Massive, hidden illegal or unethical programs lead to massive abuses. While no one wants a less-safe country, we also want oversight, and insight int how things are done.
Palantir databases are the most widely cited when it comes to surveillance abuse, and The Intercept covers this topic widely.
From the Intercept:
In 2014, ICE awarded Palantir, the $20 billion data-mining firm founded by billionaire Trump advisor Peter Thiel, a $41 million contract to build and maintain ICM, according to government funding records. The system is scheduled to arrive at “final operating capacity” by September of this year. The documents identify Palantir’s ICM as “mission critical” to ICE, meaning that the agency will not be able to properly function without the program.
ICM funding documents analyzed by The Intercept make clear that the system is far from a passive administrator of ICE’s case flow. ICM allows ICE agents to access a vast “ecosystem” of data to facilitate immigration officials in both discovering targets and then creating and administering cases against them. The system provides its users access to intelligence platforms maintained by the Drug Enforcement Administration, the Bureau of Alcohol, Tobacco, Firearms and Explosives, the Federal Bureau of Investigation, and an array of other federal and private law enforcement entities. It can provide ICE agents access to information on a subject’s schooling, family relationships, employment information, phone records, immigration history, foreign exchange program status, personal connections, biometric traits, criminal records, and home and work addresses.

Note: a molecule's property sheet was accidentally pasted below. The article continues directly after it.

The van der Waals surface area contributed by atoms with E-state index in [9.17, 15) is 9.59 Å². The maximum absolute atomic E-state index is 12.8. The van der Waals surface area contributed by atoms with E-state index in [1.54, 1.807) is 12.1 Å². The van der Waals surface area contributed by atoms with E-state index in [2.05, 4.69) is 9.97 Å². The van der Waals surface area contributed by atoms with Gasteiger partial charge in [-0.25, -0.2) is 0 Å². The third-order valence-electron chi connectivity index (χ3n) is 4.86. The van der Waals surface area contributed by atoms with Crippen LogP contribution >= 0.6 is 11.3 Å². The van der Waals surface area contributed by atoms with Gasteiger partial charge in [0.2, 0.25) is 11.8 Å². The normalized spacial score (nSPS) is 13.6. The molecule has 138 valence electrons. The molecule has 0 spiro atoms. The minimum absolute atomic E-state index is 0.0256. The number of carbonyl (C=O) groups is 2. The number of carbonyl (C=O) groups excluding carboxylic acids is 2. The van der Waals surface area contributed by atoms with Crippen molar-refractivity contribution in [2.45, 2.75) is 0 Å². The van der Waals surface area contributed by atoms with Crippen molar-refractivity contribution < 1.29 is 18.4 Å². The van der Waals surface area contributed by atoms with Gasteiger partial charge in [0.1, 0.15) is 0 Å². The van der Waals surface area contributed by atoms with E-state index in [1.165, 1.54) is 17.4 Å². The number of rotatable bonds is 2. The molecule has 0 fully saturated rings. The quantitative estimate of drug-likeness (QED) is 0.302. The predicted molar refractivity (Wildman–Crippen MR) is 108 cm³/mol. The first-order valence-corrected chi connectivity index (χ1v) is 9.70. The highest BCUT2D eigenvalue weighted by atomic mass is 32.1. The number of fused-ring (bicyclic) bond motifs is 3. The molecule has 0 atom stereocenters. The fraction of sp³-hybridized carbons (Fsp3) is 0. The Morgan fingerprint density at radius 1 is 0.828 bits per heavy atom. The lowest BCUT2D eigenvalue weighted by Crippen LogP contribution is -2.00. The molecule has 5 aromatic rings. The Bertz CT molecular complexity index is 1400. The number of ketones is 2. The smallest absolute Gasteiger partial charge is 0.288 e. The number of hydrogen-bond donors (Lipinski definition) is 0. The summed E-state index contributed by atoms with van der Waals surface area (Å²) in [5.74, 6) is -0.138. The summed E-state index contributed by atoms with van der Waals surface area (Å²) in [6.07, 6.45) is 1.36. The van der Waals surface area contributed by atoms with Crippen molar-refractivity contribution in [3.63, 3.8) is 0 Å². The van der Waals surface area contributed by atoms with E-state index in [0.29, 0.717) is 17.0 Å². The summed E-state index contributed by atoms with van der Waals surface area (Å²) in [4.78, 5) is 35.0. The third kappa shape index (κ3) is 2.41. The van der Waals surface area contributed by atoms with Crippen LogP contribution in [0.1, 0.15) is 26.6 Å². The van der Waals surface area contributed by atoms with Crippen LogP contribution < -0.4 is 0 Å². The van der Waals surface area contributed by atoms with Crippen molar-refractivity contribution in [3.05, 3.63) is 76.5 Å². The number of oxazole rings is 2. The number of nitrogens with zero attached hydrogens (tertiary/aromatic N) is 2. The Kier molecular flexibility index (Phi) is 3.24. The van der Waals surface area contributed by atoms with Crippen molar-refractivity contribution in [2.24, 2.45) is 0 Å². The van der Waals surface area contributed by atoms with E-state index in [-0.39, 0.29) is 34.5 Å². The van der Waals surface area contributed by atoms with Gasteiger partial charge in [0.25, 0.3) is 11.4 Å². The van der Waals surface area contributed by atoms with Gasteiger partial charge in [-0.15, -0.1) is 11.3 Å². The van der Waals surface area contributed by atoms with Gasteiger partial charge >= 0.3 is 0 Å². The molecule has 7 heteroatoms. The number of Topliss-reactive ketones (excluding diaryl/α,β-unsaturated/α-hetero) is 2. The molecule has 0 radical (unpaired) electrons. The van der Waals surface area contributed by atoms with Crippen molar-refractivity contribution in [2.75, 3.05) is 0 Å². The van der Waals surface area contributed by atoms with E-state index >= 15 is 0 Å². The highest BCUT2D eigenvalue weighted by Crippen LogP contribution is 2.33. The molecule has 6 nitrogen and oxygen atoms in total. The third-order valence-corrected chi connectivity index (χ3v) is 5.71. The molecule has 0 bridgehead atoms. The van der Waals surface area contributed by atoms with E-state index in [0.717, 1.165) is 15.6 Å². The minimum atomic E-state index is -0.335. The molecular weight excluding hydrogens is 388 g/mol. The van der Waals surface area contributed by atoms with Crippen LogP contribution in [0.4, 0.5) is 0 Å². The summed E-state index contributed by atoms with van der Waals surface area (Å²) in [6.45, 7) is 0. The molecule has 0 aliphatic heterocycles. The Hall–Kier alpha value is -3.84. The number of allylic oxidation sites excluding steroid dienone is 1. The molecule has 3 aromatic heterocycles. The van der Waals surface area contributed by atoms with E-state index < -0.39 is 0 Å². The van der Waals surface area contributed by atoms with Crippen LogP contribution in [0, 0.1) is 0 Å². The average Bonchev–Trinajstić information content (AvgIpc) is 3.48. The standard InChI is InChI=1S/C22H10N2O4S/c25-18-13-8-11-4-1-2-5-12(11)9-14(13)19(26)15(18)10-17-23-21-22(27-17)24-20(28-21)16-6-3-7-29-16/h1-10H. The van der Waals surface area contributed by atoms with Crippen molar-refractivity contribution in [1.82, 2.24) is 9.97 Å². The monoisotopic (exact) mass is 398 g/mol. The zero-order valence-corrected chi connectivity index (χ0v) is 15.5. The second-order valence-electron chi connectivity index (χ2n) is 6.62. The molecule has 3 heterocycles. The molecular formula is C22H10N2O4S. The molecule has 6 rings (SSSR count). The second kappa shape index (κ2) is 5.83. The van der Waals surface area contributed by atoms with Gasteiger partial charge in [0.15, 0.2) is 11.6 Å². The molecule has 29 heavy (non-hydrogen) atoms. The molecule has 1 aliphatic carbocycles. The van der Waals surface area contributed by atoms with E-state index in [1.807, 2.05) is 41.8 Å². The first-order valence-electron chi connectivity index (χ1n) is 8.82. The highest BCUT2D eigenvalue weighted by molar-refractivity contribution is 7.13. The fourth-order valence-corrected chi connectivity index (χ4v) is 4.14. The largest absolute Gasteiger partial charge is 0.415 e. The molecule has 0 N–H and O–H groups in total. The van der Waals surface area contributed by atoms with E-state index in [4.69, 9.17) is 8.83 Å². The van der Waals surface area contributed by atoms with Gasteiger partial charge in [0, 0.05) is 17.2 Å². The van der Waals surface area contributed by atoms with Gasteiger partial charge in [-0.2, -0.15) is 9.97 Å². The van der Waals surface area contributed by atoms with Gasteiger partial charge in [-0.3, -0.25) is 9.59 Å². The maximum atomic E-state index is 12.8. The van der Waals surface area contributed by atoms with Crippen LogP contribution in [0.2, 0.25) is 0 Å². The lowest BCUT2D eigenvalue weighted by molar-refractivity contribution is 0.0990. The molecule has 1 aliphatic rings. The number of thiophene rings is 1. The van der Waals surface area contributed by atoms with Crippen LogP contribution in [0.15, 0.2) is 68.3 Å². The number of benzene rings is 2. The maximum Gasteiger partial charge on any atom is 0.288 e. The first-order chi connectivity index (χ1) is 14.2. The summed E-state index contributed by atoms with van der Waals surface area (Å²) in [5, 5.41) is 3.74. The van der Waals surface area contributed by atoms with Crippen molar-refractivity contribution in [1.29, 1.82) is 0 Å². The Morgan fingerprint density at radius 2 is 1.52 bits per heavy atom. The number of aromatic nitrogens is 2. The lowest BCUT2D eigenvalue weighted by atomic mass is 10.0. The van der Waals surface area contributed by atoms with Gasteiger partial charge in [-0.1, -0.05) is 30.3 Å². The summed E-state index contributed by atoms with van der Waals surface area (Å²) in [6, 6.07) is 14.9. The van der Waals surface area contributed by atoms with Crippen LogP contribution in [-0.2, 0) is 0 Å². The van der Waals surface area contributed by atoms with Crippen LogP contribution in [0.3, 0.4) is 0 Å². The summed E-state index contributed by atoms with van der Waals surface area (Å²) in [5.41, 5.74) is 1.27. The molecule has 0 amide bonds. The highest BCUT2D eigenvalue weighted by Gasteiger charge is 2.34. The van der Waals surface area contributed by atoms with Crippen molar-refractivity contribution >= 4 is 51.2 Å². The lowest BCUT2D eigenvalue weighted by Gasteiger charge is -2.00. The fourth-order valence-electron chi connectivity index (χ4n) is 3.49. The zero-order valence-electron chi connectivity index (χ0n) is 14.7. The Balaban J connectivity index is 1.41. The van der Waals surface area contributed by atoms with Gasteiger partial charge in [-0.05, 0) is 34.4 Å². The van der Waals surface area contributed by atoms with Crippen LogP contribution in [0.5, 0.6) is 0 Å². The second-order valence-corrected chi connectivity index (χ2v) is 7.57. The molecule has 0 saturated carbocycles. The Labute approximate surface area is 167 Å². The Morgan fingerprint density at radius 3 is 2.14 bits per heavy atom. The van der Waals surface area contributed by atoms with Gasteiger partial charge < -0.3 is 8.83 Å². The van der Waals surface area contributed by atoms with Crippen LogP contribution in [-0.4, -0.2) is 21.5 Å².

“What we have here is a growing network of interconnected databases that together are drawing in more and more information,” said Jay Stanley, a privacy expert at the American Civil Liberties Union. “If President Trump’s rhetoric on mass deportations is going to be turned into reality, then we’re going to see these tools turned in that direction, and these documents show that there are very powerful and intrusive tools that can be used toward that end.”
Although ICM appears to have been originally conceived for use by ICE’s office of Homeland Security Investigations (HSI), the system appears to be widely available to agents within ICE. Officers of ICE’s Enforcement and Removal Office (ERO) — the U.S. government’s primary deportation force — access the system to gather information for both criminal and civil cases against immigrants, according to a June 2016 disclosure by the Department of Homeland Security, although ERO will use a separate system to manage its civil cases. “HSI and ERO personnel use the information in ICM to document and inform their criminal investigative activities and to support the criminal prosecutions arising from those investigations,” states the DHS filing. “ERO also uses ICM data to inform its civil cases.”
ICE’s Office of the Principal Legal Advisor also uses ICM to represent the office in “exclusion, deportation, and removal proceedings,” among other matters, according to the DHS disclosure.
The DHS disclosure states that Homeland Security Investigations is ICM’s primary user. Although mainly tasked with investigating serious cross-border crimes like drug smuggling, human trafficking, and child pornography, HSI had also been behind some of the most controversial workplace immigration raids of the Obama administration, which immigrant advocates fear could expand massively under President Trump. HSI provided support to the Enforcement and Removal Office during last month’s high-profile enforcement surge, and just last week it was reported that HSI agents spearheaded a controversial sweep of several Asian restaurants in Mississippi that led to the agency apprehending more than 50 immigrants.